Public Health

30.05.18

NHS England announces £10m cash boost to keep GPs

NHS England will introduce a new £10m fund in an effort to prevent GPs from leaving the profession.

The fund, announced today part of an NHS England initiative to attract GPs to practices and recruit 2000 GPs into the workforce by 2020, will dedicate around £7m to regional-based schemes by promoting new ways of working and offering additional support through a new Local GP Retention Fund.

The remaining £3m will be establish seven intensive support sites around the UK in areas failing to support and retain GPs. It will back local health services focusing on supporting newly qualified GPs or those within their first five years of practice—but are seriously considering leaving general practice or are no longer clinically practicing in the NHS in England but remain on the Medical National Performers List.

In February NHS Digital figures found that the number of family doctors fell to 33,872 in December from 34,091 in September. Research from the University of Exeter found that GPs felt undervalued and concerned about professional risk in delivering care in an increasingly complex health environment.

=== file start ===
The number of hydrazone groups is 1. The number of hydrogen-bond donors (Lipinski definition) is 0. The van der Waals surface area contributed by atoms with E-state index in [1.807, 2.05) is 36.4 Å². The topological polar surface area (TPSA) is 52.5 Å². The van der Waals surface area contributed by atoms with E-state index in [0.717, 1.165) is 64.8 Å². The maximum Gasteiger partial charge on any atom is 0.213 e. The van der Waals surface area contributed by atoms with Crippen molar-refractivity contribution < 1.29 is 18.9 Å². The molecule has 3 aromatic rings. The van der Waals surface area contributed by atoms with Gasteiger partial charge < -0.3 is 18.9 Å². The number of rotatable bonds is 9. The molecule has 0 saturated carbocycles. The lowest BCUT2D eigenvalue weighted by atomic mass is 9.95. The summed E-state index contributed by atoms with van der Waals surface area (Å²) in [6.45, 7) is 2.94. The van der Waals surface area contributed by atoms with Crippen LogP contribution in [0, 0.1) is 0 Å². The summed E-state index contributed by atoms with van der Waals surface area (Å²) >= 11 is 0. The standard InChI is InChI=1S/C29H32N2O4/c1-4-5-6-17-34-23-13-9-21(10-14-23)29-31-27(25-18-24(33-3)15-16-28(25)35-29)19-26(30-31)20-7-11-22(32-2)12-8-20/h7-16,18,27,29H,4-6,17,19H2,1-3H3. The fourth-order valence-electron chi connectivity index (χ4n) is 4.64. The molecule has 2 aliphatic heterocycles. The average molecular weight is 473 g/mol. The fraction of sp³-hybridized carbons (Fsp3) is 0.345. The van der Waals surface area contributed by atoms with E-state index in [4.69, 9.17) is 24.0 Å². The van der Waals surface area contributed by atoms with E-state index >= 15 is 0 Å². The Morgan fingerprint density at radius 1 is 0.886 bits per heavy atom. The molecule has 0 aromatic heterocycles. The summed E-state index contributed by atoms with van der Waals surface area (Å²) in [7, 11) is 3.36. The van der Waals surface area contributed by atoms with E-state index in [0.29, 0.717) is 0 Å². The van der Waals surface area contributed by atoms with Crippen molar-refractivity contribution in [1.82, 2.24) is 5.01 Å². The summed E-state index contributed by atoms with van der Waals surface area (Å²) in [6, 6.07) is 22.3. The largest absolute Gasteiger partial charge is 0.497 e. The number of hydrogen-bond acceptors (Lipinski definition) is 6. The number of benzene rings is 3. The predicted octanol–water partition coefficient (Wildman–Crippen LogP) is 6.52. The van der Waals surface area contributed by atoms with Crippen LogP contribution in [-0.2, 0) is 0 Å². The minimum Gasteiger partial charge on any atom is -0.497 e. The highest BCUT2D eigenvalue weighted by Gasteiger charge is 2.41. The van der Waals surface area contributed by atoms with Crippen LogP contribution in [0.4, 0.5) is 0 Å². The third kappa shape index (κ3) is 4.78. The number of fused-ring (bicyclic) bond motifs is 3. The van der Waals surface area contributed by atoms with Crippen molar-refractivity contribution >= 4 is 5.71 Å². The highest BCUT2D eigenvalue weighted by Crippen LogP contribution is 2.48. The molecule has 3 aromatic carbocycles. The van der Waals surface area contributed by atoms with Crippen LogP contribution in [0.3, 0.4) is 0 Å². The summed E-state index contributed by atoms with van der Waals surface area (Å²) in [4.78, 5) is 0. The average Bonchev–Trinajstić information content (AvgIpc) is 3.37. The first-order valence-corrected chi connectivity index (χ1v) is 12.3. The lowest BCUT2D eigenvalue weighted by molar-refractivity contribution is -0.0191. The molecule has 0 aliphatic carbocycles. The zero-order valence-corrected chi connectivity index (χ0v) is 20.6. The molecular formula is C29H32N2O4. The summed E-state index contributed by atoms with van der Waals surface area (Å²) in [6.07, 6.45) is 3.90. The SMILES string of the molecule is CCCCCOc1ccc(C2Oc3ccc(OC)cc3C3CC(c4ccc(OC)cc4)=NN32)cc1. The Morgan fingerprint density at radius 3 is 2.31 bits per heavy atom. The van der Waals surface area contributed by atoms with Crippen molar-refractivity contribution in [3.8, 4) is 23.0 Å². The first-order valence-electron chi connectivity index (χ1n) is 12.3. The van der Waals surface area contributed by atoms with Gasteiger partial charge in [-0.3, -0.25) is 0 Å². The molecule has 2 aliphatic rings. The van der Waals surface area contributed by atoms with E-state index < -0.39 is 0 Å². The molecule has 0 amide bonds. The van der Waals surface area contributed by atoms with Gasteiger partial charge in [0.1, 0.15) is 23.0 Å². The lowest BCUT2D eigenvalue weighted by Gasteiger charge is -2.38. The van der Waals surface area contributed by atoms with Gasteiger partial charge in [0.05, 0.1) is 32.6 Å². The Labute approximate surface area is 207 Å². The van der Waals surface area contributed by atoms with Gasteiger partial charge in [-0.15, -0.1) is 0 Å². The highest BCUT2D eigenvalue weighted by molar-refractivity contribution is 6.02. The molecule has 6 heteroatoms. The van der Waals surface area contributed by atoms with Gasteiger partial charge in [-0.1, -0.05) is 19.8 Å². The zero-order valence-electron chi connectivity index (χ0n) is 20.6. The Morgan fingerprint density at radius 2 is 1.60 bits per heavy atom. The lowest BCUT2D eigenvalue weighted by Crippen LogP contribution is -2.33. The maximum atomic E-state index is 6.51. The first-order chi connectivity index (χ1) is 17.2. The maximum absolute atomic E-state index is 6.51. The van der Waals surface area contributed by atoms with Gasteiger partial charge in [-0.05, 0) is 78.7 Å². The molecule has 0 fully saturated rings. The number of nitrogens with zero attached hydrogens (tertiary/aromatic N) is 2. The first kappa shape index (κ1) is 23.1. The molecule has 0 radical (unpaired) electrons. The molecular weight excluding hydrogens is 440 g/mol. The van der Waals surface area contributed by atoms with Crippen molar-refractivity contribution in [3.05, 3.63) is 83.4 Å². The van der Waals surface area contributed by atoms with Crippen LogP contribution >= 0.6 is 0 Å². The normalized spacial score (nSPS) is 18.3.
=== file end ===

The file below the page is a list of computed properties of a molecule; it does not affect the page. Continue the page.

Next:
Yet this scheme aims to eradicate some of these concerns, as part of a series of initiatives aimed at improving GP’s quality of work life such as the GP Retention Scheme launched in 2017, and the GP Health Service, introduced last year with the aim of giving free and confidential mental health service to GPs experiencing mental health and addiction issues.

Chair of the Royal College of GPs Professor Helen Stokes-Lampard said: “Today’s measures are really welcome, and we appreciate the focus on supporting local initiatives and areas that are finding it particularly difficult to retain GPs in the profession.

“We want to see more options and greater flexibility for experienced GPs, particularly those who might be considering leaving the profession, so that our patients can continue to benefit from their expert skills – and newer GPs can continue to learn from them.”

Dr Raj Patel, deputy director of primary care for NHS England, said they are “aware of the pressures and the need to support valued doctors”, and added that the local GP retention fund will address this as part of measures put in place to meet much-needed demand from practitioners around the country.

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